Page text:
Milly Dowler’s voicemails may have been "automatically removed", the Metropolitan Police said.
A lawyer representing Scotland Yard told the Leveson Inquiry that there is no evidence that journalists deleted the murdered schoolgirl’s phone messages.
Lord Justice Leveson, chairing the inquiry into press standards, asked the police to clarify exactly what happened to the messages, which gave the Dowler family false hope following Milly's disappearance.
The allegation that journalists from the News of the World deleted Dowler’s voice messages sparked a public outcry, leading to the closure of the newspaper in June.
Dowler was 13-years-old when she was abducted on her way home from school in Walton-on-Thames in Surrey in 2002. Her body was discovered in September that year. Levi Bellfield was found guilty of her murder in June this year and was sentenced to life in prison.
During the inquiry, Leveson heard that while News of the World journalists did hack the missing teenager’s voicemails, they did not delete the messages.
Private investigator Glenn Mulcaire as always denied he deleted messages from Dowler’s voicemails, a position he reaffirmed three weeks ago after Milly’s parents, Sally and Bob Dowler, gave evidence before the Inquiry.
Speaking at the inquiry, Neil Garnham QC said: "It is conceivable that other News International journalists deleted the voicemail but the Metropolitan Police have no evidence to support that proposition and current inquiries suggest that it is unlikely."
"The most likely explanation is that existing messages automatically dropped off from the mailbox after 72 hours. The relevant phone network provider has confirmed that this was a standard automatic function of that voicemail box system at the time."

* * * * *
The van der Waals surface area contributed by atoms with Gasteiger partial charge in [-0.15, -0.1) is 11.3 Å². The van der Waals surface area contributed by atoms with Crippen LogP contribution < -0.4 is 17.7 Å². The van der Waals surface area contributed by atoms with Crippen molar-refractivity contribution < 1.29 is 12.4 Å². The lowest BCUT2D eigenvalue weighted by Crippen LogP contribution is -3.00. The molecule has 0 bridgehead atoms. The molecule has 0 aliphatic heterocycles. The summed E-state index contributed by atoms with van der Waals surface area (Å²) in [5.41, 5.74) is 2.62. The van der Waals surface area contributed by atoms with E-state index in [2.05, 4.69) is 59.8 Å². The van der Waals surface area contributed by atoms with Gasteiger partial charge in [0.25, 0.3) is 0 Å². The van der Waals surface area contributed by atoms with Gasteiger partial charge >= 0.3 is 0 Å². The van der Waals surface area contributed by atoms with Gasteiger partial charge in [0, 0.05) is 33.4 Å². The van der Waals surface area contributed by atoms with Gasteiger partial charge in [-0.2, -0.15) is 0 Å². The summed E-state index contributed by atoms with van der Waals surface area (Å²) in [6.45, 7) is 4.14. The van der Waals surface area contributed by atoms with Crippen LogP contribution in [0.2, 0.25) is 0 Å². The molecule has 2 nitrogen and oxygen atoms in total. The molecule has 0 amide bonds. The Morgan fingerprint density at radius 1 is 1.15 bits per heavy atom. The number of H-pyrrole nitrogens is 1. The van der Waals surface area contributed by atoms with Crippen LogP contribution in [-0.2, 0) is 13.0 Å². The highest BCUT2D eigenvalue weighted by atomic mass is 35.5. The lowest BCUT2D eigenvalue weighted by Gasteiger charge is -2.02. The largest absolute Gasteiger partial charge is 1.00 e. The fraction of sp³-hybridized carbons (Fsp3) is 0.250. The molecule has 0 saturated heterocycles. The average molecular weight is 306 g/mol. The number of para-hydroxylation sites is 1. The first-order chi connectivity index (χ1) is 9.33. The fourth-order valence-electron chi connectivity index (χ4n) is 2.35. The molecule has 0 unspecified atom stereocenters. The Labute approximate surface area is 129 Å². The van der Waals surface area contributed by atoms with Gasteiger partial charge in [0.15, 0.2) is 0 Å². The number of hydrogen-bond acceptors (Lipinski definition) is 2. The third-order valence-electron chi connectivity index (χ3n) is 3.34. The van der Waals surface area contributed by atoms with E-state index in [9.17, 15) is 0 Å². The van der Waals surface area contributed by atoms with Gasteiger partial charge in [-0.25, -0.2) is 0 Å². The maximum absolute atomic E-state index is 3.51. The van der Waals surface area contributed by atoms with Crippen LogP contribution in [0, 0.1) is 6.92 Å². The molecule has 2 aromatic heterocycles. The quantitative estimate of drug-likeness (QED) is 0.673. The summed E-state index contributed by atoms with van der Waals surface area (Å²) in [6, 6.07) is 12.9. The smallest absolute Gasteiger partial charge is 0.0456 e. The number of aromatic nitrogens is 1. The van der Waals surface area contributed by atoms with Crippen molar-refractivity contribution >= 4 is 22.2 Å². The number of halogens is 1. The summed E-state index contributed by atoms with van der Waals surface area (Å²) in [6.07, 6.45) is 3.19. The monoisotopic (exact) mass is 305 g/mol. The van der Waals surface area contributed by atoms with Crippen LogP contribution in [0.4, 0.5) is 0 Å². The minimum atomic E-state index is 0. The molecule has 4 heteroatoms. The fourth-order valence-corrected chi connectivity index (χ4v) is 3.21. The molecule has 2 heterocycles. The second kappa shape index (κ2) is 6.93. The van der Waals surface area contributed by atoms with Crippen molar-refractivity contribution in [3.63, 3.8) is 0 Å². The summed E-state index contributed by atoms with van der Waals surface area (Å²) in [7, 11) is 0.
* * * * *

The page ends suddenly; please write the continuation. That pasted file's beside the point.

The revelation has reportedly caused outrage among some former News of the World journalists, who lost their jobs after the newspaper closed following publications by The Guardian that News International employees had deleted Dowler’s messages.
On Monday, one former News of the World employee tweeted:
However, speaking to Sky News, the Guardian’s Nick Davies launched a staunch defence of his paper’s reporting.
“They had hacked into this little girl’s voicemail, he said. “I agree that the deleting was an important element. It did have an emotional impact. But it wasn’t the whole story.
He said by the time the revelations came to light, the police had already been investigating the News of the World for six months.
“It is delusional to pretend the new evidence of one element of one story would have changed the outcome,” said Davies.
Speaking to The Huffington Post UK, a former senior staff member at the News of the World (speaking on condition of anonymity), said: "The new revelation that the News of the World did not delete Milly Dowler's voicemails makes no real difference to the substantial accusations that the paper was responsible for her phone being hacked, which disgusted me at the time and still does.
"People are saying that the News of the World might still be open if the accusation about deleting voicemails had not been made. They would still have been left with the accusation that they hacked into a dead girl's voicemail. If News International had stood by the paper in the face of that, and made an effort to establish the truth, then the paper might still be running. But there clearly was no will from the management to stand by the paper and even close it temporarily pending an investigation."
"The fact that they didn't even bother to challenge an accusation that has been proved to be partly false proves that NI chose to sacrifice the News of the World in attempt to protect the lion's share of its business in the United States."